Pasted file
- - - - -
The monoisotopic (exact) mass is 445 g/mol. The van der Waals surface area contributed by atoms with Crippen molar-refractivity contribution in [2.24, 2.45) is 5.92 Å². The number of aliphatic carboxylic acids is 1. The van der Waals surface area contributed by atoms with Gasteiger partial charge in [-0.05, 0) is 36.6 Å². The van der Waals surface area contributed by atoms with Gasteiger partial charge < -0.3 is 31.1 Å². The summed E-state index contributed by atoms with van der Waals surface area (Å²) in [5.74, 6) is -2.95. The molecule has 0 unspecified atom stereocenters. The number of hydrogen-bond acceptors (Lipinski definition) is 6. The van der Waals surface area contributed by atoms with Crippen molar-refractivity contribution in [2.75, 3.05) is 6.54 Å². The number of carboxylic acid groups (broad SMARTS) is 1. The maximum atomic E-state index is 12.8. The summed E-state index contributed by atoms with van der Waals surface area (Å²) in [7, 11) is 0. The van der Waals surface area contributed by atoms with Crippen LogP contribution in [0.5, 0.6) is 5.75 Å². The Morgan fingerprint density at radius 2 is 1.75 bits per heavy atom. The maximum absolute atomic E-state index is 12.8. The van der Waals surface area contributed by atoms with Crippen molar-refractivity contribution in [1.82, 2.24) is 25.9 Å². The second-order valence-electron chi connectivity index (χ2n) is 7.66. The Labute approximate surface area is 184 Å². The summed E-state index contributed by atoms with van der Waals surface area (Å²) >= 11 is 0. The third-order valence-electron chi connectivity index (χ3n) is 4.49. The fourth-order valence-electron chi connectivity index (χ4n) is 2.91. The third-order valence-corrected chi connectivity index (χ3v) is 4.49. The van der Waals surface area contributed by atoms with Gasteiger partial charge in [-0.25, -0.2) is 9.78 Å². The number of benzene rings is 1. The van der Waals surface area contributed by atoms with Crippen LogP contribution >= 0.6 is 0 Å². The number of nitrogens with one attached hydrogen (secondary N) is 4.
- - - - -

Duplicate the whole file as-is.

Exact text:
The monoisotopic (exact) mass is 445 g/mol. The van der Waals surface area contributed by atoms with Crippen molar-refractivity contribution in [2.24, 2.45) is 5.92 Å². The number of aliphatic carboxylic acids is 1. The van der Waals surface area contributed by atoms with Gasteiger partial charge in [-0.05, 0) is 36.6 Å². The van der Waals surface area contributed by atoms with Gasteiger partial charge < -0.3 is 31.1 Å². The summed E-state index contributed by atoms with van der Waals surface area (Å²) in [5.74, 6) is -2.95. The molecule has 0 unspecified atom stereocenters. The number of hydrogen-bond acceptors (Lipinski definition) is 6. The van der Waals surface area contributed by atoms with Crippen molar-refractivity contribution in [2.75, 3.05) is 6.54 Å². The number of carboxylic acid groups (broad SMARTS) is 1. The maximum atomic E-state index is 12.8. The summed E-state index contributed by atoms with van der Waals surface area (Å²) in [7, 11) is 0. The van der Waals surface area contributed by atoms with Crippen LogP contribution in [0.5, 0.6) is 5.75 Å². The Morgan fingerprint density at radius 2 is 1.75 bits per heavy atom. The maximum absolute atomic E-state index is 12.8. The van der Waals surface area contributed by atoms with Crippen molar-refractivity contribution in [1.82, 2.24) is 25.9 Å². The second-order valence-electron chi connectivity index (χ2n) is 7.66. The Labute approximate surface area is 184 Å². The summed E-state index contributed by atoms with van der Waals surface area (Å²) >= 11 is 0. The third-order valence-electron chi connectivity index (χ3n) is 4.49. The fourth-order valence-electron chi connectivity index (χ4n) is 2.91. The third-order valence-corrected chi connectivity index (χ3v) is 4.49. The van der Waals surface area contributed by atoms with Gasteiger partial charge in [-0.25, -0.2) is 9.78 Å². The number of benzene rings is 1. The van der Waals surface area contributed by atoms with Crippen LogP contribution >= 0.6 is 0 Å². The number of nitrogens with one attached hydrogen (secondary N) is 4.